Lead Fugees rapper and sometime guitarist Wyclef Jean was the first member of his group to embark on a solo career, and he proved even more ambitious and eclectic on his own. As the Fugees hung in limbo, Wyclef also became hip-hop's unofficial multicultural conscience; a seemingly omnipresent activist, he assembled or participated in numerous high-profile charity benefit shows for a variety of causes, including aid for his native Haiti.
The utopian one-world sensibility that fueled Wyclef's political consciousness also informed his recordings, which fused hip-hop with as many different styles of music as he could get his hands on (though, given his Caribbean roots, reggae was a particular favorite). In addition to his niche as hip-hop's foremost global citizen, Clef was also a noted producer and remixer who worked with an impressive array of pop, R&B, and hip-hop talent, including Whitney Houston, Santana, and Destiny's Child, among many others.
Question: Does hip-hop reinforce racial stereotypes?
Wyclef Jean: I think Hip Hop culture is a representation of communities. So wherever you go, like you go here and you go to Pakistan, you go to Russia -- wherever you go and you look for the Hip Hop culture, it’s gonna be an expression of what that environment is going through. And the kids are probably gonna be talking about the topics of what’s going on within that environment. So, you know, you might be in the States and be like, “Yo, this rap’s stuff all about bling-bling, gangsters, and,” you know? But going to the environment and talk to these kids and ask them when’s the last time they came and built a school here. When has they put new buildings here? When they had -- so the kids stay on a corner and they fantasize about this luxurious lifestyle that we portray because it’s a imaginary world of what we wish we had. Because, you know, we can’t see past that because they’re not really helping the communities and bringing in people to really help change these communities.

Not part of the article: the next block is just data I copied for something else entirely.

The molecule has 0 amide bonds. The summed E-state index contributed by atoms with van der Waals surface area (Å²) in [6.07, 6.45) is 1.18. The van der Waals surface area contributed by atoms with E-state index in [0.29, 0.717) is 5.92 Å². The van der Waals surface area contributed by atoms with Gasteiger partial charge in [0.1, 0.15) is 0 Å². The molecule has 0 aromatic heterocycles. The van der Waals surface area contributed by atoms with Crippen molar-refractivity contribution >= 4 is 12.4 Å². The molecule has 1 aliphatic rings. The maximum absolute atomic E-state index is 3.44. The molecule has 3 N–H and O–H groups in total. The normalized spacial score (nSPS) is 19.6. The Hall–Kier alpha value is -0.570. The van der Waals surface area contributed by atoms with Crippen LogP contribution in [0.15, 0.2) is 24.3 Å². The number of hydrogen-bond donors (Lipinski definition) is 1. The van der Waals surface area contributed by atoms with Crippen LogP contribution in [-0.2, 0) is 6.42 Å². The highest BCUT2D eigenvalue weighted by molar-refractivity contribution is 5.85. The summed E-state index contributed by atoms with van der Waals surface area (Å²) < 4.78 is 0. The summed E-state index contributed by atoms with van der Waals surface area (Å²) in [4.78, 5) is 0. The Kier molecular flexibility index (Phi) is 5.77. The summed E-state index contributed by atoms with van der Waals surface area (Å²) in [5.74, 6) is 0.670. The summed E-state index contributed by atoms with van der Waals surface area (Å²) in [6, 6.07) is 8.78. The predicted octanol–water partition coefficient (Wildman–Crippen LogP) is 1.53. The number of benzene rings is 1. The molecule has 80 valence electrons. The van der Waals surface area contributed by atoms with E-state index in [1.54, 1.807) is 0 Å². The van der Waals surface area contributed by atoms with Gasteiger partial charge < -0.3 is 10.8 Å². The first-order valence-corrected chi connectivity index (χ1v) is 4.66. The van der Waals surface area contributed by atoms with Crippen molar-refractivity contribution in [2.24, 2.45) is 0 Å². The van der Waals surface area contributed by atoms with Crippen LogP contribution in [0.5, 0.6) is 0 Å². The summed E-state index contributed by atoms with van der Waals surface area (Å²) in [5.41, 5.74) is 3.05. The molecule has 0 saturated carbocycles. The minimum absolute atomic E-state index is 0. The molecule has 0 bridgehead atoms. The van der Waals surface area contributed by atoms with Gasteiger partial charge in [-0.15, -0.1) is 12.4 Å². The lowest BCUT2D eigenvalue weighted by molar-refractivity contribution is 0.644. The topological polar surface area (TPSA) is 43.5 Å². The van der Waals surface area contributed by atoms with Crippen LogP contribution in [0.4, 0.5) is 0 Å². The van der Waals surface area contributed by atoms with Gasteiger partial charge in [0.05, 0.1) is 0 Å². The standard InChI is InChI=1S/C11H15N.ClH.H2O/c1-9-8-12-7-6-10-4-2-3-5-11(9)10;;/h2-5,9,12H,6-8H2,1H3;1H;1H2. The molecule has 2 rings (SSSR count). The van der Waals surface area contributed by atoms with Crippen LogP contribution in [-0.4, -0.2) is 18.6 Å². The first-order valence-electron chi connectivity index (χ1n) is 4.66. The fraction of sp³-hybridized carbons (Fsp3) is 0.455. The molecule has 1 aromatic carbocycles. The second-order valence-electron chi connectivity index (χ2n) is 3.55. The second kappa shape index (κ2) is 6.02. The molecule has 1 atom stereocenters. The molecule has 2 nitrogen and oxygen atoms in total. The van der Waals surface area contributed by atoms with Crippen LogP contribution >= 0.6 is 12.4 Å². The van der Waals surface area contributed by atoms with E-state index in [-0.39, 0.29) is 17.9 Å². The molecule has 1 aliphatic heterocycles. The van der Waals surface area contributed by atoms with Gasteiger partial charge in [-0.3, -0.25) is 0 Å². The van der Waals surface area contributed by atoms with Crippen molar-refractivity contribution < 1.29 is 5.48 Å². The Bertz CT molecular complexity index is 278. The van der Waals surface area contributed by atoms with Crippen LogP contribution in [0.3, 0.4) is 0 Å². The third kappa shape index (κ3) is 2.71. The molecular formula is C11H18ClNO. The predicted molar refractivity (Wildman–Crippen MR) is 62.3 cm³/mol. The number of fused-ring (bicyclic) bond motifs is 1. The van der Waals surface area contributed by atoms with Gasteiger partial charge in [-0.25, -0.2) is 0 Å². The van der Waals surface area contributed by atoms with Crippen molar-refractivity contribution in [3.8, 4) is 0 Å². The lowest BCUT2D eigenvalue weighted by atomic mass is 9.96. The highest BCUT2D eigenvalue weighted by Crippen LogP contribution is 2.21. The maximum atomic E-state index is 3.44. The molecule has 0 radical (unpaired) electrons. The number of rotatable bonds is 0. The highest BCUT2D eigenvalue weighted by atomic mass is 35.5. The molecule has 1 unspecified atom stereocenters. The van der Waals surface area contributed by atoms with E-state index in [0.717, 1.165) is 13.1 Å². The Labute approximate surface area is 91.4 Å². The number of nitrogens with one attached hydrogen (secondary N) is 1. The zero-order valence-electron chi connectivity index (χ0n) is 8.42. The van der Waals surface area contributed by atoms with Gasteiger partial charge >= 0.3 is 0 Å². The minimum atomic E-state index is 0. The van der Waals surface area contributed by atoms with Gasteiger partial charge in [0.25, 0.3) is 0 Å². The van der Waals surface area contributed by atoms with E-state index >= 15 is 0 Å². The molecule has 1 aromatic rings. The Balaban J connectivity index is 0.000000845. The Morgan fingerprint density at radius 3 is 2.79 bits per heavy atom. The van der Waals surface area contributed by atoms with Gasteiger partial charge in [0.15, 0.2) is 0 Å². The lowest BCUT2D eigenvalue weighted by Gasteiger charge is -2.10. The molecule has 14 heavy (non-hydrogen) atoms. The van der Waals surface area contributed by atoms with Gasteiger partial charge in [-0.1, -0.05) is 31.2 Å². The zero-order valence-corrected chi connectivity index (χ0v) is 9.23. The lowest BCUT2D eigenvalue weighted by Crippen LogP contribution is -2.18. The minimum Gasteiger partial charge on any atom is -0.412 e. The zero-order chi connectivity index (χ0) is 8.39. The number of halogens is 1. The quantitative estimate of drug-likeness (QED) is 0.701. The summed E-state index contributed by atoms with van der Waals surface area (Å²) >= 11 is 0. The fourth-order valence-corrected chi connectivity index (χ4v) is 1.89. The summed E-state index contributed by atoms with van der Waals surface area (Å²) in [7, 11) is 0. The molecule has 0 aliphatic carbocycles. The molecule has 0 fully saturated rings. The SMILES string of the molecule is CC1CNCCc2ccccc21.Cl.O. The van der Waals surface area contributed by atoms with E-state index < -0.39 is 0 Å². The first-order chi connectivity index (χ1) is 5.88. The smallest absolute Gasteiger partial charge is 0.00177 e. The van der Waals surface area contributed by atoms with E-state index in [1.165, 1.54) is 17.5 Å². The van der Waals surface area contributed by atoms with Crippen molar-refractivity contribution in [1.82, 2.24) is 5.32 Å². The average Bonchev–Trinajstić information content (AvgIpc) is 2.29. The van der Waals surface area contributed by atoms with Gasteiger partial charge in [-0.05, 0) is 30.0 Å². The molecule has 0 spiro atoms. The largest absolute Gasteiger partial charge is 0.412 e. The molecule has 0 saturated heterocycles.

Question: Is that imagined reality a sugar pill?
Wyclef Jean: Yeah. I think there’s two forms of imaginary world. There is the imaginary world where, you know, you watch the TV and you think you can get it like that. That’s killing the kids; that’s wrong, you know what I’m saying? Because I was imagining that I was gonna play at Madison Square Garden, but I was working in a fast-food restaurant. Okay, kids? So that’s the truth, which means, like, don’t think like you see a cat out there and you see the blings and the cars that all of a sudden they just did that. And then you can’t get that, you’re like, “Okay. Well, let me go and, you know, sell some more of this crack, you what I’m saying? ‘Cause this Rapper say he just sold crack.” Well, the rapper didn’t tell you sell crack, he ain’t selling crack no more, and if he does he’s going to jail. You understand? And after he told you he sold crack in the lyrics, he’s back in the nice mansion. So you go ahead and wanna emulate that, and then you’re in jail for 20 years. Think, homey.